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20 November: Research Expenses

Published onJul 09, 2019
20 November: Research Expenses

What do you need to do a piece of research? In the physical and medical sciences young researchers often need to raise money for expensive technical hardware to enable them just to get started. Laboratory research is expensive. In the humanities it is somewhat different. For the last few years I have served on a University of London small research grants awards committee dedicated to postgraduate students and early career researchers called the Central Research Fund. Up until the abolition of this committee I acted as its chair.

The committee was composed of economists, psychologists, geographers, anthropologists, lawyers and specialists in international relations. The relatively small amounts of money awarded – never more than £2,000 – made an enormous difference to the successful applicants, many of whom were self-funding their doctorates. Each proposal would be evaluated carefully and feedback would often be given to weak applications. The academics gave their time voluntarily. The supportive but vigilantly critical assessments embodied a model of the best values in academic peer-review.

Sometimes the committee would look dimly on inflated budgets or cheeky requests. Luxury items would be ruled out as fanciful, expensive moleskin notebooks dismissed in favour of budget reporter notepads; or exception would be taken to their fund being used to acquire the latest ‘high spec’ laptop computer. The committee’s ethos was both generous and frugal. Each year there would be a handful of requests that would make us smile or even laugh out loud, like the young anthropologist who requested financial support to purchase a camel under the travel section of her budget. Or the student of Stalin’s agrarian reforms who requested £130 for half a ton of coal to enable him to heat his room and cook as he travelled through the villages of the former Soviet Union.

The requests would also reveal ethical differences between the academic disciplines represented around the table. It is entirely normal for psychologists to pay informants to participate in their experiments. Others felt that this was questionable ethically. In one case an applicant asked for £56.30 for sweets and gift bags for interviewees as a ‘culturally appropriate’ form of remuneration. The request raised eyebrows, particularly from the lawyers and political scientists and indeed sociologists like myself.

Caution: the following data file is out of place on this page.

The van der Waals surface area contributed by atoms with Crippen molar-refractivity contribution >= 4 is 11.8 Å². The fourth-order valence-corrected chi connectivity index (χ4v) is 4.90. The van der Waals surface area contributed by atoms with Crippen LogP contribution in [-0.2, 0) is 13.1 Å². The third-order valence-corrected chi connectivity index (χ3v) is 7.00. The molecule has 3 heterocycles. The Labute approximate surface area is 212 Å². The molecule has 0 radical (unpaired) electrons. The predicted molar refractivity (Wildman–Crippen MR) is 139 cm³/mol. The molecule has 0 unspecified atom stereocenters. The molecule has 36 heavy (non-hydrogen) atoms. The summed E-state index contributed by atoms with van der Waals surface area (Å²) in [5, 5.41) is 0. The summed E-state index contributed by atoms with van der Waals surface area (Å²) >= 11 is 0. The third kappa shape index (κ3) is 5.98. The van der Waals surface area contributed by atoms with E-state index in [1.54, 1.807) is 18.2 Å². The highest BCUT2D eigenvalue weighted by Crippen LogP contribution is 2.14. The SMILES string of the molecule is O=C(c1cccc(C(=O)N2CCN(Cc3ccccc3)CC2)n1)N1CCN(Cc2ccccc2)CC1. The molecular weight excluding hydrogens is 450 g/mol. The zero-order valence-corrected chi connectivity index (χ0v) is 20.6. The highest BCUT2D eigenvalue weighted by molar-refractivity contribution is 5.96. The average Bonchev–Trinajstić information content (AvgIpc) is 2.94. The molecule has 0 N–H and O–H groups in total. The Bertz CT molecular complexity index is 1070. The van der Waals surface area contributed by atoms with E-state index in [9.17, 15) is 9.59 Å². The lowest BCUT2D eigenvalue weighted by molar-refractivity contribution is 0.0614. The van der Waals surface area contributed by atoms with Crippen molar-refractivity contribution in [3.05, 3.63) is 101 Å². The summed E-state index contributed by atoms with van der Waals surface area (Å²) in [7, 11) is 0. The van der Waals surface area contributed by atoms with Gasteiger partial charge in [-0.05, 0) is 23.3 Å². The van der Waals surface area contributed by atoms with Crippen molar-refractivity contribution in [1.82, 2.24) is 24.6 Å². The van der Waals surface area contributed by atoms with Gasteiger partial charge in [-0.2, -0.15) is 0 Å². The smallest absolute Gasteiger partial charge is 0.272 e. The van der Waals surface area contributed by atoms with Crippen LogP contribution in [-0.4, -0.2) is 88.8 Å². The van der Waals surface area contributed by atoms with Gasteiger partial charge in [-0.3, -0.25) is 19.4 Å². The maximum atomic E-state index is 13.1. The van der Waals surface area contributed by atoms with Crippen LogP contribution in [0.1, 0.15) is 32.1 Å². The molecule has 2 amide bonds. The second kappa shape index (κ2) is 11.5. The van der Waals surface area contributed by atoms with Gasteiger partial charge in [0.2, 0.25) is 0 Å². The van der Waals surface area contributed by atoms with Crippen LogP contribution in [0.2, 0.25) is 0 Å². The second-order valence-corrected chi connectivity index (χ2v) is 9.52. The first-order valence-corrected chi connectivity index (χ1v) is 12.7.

The process could also reveal some of the different virtues held by academic disciplines. For example, anthropologists would sometimes question requests to pay for translators or research assistants. In anthropology, learning the language and customs of a society through intensive fieldwork is a professional virtue to guard against ethnocentrism and intellectual superficiality.

Each meeting provided a rare realization of interdisciplinary judgement. The university decided to abolish the Central Research Fund in 2009. To their minds it was too inefficient and time intensive. This was regardless of the fact that members gave themselves to the task willingly and objected bitterly to it being shut down. Their work made a difference to countless numbers of students, some of whom subsequently ended up serving on the committee as assessors of the next generation of researchers. The time the committee gave helped the students make the best of their efforts and, more than that, to develop intellectually.

Howard Becker has pointed out that humanities research is actually a relatively low cost affair. ‘The materials for recording, storing and analysing interviews and field notes are cheap. Qualitative researchers need money to pay for their time . . .’ It takes time to chase leads, talk to people, write field notes, reflect on what’s been witnessed, check sources and ultimately to write down what we’ve learned. Research also involves others not directly involved giving time to the project. In addition to the CRF expert panelists who lent intelligent eyes and ears to the applications, researchers rely on reviewers, supervisors and friends to point to what they cannot see or hear that might well be right in front of them. You cannot budget for this essential resource but without it the task of scholarship is impossible.


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